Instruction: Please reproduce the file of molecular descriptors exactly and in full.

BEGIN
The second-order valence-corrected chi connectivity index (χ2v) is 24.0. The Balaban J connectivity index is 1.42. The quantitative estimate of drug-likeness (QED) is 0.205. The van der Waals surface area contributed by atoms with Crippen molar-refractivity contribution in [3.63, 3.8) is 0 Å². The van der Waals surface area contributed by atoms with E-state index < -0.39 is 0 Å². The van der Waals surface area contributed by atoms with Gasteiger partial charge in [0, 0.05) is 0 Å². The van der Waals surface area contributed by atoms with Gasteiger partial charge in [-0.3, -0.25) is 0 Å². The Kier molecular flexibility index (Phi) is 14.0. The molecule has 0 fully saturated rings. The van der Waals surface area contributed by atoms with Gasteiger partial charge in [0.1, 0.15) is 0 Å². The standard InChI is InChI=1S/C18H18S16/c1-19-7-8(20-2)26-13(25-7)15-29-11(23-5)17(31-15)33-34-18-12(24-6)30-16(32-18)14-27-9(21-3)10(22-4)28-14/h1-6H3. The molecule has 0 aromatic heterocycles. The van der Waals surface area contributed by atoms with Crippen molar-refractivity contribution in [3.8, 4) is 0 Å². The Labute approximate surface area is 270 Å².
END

The second-order valence-corrected chi connectivity index (χ2v) is 24.0. The Balaban J connectivity index is 1.42. The quantitative estimate of drug-likeness (QED) is 0.205. The van der Waals surface area contributed by atoms with Crippen molar-refractivity contribution in [3.63, 3.8) is 0 Å². The van der Waals surface area contributed by atoms with E-state index < -0.39 is 0 Å². The van der Waals surface area contributed by atoms with Gasteiger partial charge in [0, 0.05) is 0 Å². The van der Waals surface area contributed by atoms with Gasteiger partial charge in [-0.3, -0.25) is 0 Å². The Kier molecular flexibility index (Phi) is 14.0. The molecule has 0 fully saturated rings. The van der Waals surface area contributed by atoms with Gasteiger partial charge in [0.1, 0.15) is 0 Å². The standard InChI is InChI=1S/C18H18S16/c1-19-7-8(20-2)26-13(25-7)15-29-11(23-5)17(31-15)33-34-18-12(24-6)30-16(32-18)14-27-9(21-3)10(22-4)28-14/h1-6H3. The molecule has 0 aromatic heterocycles. The van der Waals surface area contributed by atoms with Crippen molar-refractivity contribution in [3.8, 4) is 0 Å². The Labute approximate surface area is 270 Å².